“I am reporting this morning there does not appear to be any current interest in adopting such a resolution by the Polk County Commission,” Mutz said.

All three of the health-care leaders who spoke to the commission this morning stressed the need for a multi-prong approach to preventing the spread of the coronavirus that involves wearing masks, social distancing, washing hands regularly. Much of the recent surge has been exacerbated by small gatherings of friends, they said.

Achinger

Watson Clinic is strained by the combination of an increasing COVID-19 patient load and difficulty recruiting new employees, Managing Partner Dr. Steven G. Achinger told commissioners.

“We’re at a severe inflection point right here where we could be seeing the overwhelming of our health-care system locally and that’s going to put people in peril who have no COVID-19 whatsoever — people with heart disease, people with cancer, people with other illnesses that we just won’t be able to treat effectively,” Achinger said. “Mandating masks and getting people to take seriously the social distancing are the only tools we have right now until we can get to that vaccination state.”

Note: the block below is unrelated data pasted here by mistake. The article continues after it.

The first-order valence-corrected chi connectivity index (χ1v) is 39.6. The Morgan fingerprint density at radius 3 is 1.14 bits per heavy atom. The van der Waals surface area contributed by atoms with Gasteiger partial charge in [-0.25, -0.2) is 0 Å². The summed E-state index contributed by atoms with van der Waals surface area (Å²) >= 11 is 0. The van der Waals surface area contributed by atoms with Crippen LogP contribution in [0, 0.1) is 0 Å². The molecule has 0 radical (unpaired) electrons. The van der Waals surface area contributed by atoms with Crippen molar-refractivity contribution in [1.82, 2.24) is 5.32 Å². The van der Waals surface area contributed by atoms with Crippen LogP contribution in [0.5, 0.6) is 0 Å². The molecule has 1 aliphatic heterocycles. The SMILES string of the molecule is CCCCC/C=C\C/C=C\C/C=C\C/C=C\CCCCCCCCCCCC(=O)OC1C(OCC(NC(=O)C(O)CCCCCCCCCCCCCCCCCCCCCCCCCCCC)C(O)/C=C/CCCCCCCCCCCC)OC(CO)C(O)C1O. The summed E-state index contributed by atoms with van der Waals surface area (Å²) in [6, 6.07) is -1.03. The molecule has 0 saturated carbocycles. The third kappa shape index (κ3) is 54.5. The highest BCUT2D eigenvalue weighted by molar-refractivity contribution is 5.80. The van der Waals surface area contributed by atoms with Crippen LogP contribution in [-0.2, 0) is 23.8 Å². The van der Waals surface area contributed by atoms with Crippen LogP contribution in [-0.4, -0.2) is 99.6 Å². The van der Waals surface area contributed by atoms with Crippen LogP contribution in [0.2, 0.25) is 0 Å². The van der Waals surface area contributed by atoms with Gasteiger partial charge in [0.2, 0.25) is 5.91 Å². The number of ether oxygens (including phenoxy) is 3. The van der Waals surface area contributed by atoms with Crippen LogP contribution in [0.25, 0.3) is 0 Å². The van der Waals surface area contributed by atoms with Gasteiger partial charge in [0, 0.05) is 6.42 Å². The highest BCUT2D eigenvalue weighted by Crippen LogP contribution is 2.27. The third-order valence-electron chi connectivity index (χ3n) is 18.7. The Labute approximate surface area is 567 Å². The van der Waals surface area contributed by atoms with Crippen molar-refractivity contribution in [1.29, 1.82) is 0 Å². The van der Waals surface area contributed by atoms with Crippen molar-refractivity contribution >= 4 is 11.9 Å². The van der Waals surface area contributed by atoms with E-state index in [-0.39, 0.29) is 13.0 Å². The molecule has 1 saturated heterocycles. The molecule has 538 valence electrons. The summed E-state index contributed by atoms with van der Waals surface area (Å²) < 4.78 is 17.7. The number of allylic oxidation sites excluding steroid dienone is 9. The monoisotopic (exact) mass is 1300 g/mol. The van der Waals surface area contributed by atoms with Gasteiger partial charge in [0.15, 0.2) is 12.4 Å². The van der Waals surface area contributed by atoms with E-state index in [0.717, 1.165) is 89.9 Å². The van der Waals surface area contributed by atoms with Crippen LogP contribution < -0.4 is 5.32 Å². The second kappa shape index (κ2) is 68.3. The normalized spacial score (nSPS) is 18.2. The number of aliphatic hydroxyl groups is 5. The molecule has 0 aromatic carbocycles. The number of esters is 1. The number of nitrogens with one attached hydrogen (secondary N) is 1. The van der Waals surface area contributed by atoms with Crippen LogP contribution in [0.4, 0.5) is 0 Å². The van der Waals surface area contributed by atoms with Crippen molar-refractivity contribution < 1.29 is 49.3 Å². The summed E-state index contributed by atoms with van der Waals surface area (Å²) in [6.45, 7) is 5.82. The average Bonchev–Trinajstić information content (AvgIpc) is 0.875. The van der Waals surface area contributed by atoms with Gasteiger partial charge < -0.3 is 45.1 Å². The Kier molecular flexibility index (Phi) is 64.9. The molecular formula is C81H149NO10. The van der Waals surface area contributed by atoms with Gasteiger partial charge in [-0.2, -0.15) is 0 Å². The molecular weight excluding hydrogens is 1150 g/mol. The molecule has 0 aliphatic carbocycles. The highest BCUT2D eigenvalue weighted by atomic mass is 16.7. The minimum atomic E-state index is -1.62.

Visits to Watson Clinic’s urgent care clinics were 80% higher last month than the previous December, he said, and that has causes a severe strain on doctors, nurses and staff that can’t be sustained.

The higher numbers of new cases in Polk County means that the community has a higher number of infected people who haven’t experienced symptoms yet and don’t realize they are spreading the virus, he said. “And that just increases the risk of everybody in the entire community,” he added.

Achinger said he’s been alarmed that some people are resistant to the new COVID-19 vaccines. “It’s our best chance we have to put (COVID-19) behind us, but we’re going to need a large amount of buy-in from the community in order to get this to work.”

Drummond

Lakeland Regional Health is also feeling strain from increased COVID-19 patient loads, CEO and President Danielle Drummond told commissioners. The number of patients the hospital is treating for the infection has gone from less than 100 to more than 200 in just a few weeks and the hospital has opened overflow and surge areas, she said.